universo, futuro, astronomía

Si como parece la expansión del Universo se acelera, entonces el procesamiento de información debería desaparecer con el tiempo y cada vez sería menor y más difícil nuestro aceeso para poder saber lo que pasa en regiones tan lejanas en las que se encontrarían las galaxias mientras que los espacios vacíos se hacían más y más grandes cada vez. Algunos grupos de parecen haber comprobado que la expansion del Universo empezó a acelerarse hace sólo algunos pocos miles de millones de años. Pero, supongamos que las pruebas observacionales a favor de la aceleración resultaran ser incorrectas. ¿Qué pasaría entonces?

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Alguna podríamos estar tentados de preguntar: ¿En qué lugar exactamente ocurrió el Big Bang?, es decir, ¿Cuál es el centro del Universo? Y, al ser la expansión isotrópica y estar el universo expandiéndose en todas las direcciones, no parece que la pueda tener respuesta. En cualquier lugar en el que nos podamos situar veremos siempre lo mismo, ¡el Universo se expande!

Lo más probable y según los conocimientos que hoy tenemos, lo que parece es que el universo se expandirá para siempre y, en esa diatriba  cuesta arriba está inmersa la vida que no quiere desaparecer y se enfrenta, en una batalla , a unos hechos que parecen irreversibles.

La vida necesita diferencias de temperatura, o de densidad, o de expansión en el Universo de las que pueda extraer energía útil haciéndolas uniformes. Si se baza en recursos minerales de energía que existen localmente -estrellas muertas, agujeros negros que se evaporan, partículas elementales que se desintegran-, entonces con el tiempo se encara al problema al que se enfrentan inevitablemente los yacimientos muy explotados: cuesta más extraer los minerales de lo que pueda ganarse con ello.

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History of Astronomy Part 2

History of Astronomy Part 2

skywiseunlimited.com
astronomía, historia, Hubble, Einstein, Halley
Edmund Halley 1656-1742
Among his many studies are tides, magnetism, and trade winds. He cataloged 341 southern hemisphere stars and discovered a star cluster in Centaurus. He also made the first complete observation of a transit of Mercury on November 7, 1677. He also invented the diving bell. But his most famous accomplishment is that he worked out a theory of the orbits of comets, concluding that the comet of 1682 was periodic, and that it would return every 76 years. Halley had died by the time the comet returned so his whole life was pretty much totally wasted, but the success of the prediction greatly elevated the level of confidence people had in the horrible terrifying power of science. Even so, Americans never learned how to pronounce his name correctly.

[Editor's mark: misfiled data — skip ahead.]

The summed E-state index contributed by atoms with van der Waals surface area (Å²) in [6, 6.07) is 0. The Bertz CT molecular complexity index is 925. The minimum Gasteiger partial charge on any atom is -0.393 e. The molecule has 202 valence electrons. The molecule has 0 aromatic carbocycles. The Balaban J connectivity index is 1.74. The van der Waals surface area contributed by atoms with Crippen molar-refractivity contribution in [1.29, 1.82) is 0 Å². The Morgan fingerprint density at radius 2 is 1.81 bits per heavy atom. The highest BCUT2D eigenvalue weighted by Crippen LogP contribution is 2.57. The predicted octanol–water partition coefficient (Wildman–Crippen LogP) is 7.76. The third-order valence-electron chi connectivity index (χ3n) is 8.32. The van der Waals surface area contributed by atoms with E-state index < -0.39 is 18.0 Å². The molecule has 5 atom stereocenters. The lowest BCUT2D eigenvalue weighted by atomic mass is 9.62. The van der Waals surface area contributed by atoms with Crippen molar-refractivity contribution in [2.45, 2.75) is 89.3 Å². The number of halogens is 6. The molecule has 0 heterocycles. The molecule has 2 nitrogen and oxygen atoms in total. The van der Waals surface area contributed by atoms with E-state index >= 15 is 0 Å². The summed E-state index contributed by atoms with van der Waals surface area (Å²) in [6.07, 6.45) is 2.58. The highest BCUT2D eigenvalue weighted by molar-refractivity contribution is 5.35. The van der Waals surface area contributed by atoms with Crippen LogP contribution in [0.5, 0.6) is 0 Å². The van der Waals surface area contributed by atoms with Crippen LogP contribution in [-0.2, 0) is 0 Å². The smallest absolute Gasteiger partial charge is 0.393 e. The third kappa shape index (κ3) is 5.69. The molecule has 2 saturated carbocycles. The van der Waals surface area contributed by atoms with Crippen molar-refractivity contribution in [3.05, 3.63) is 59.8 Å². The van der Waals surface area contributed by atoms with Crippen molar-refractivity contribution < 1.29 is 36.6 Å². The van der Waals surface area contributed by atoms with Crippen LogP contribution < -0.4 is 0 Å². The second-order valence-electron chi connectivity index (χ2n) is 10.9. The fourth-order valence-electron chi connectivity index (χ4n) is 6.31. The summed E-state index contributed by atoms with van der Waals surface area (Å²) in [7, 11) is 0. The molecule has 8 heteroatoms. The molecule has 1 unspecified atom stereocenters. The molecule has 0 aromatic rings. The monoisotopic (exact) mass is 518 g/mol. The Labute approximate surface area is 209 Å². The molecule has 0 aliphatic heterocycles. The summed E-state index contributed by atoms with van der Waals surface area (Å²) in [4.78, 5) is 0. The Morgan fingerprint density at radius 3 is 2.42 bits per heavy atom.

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Charles Messier 1730 – 1817
Chuck Messier was one comet-hunting sonuva bitch. He found a lot of comets but then he decided to catalog the location of many deepsky objects that could easily be mistaken for comets in small telescopes. At first he was annoyed by all the small fuzzy things that look like comets but later he began to realize that these were the real “who’s who” of stuff to show the chicks with your telescope. His list contains a few more than 100 diffuse objects. The actual number is controversial because of problems with identifying certain objects. M40 may not exist at all, or at best is two stupid dim stars. Or maybe there was a wad of horse hair on his lens. Meanwhile M102 appears to be a duplicate entry of M101. That happens. Eventually he found out that you shouldn’t call women “chicks” because babes hate that. Also, powdered wigs went out of style and never made a come back.
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"Quantum Vacuum 'Powers' the Dark Energy Driving Our Universe"

"Quantum Vacuum 'Powers' the Dark Energy Driving Our Universe"

www.dailygalaxy.com
astronomía, vacío cuántico, energía os
cura, física, quintaesencia

Cosmologists believe that some three quarters of the universe are made up of a mysterious dark energy which would explain its accelerated expansion. The truth is that they do not know what it could be, therefore they put forward possible solutions. One is the existence of quintessence, an invisible gravitating agent that instead of attracting, repels and accelerates the expansion of the cosmos. From the Classical World until the Middle Ages, this term has referred to the ether or fifth element of nature, together with earth, fire, water and air. Another possibility is the presence of an energy or phantom field whose density increases with time, causing an exponential cosmic acceleration. This would reach such speed that it could break the nuclear forces in the atoms and end the universe in some 20,000 million years, in what is called the Big Rip.

Now researchers from Barcelona and Athens suggest that both possibilities are only a mirage in the observations and it is the quantum vacuum which could be behind this energy that moves our universe. The experimental data that underlie these two hypotheses comes from satellites such as Planck of the European Space Agency (ESA) and Wilkinson Microwave Anisotropy Probe (WMAP) of NASA. Observations from the two probes are essential for solving the so-called equation of the state of dark energy, a characterising mathematical formula, the same as that possessed by solid, liquid and gaseous states.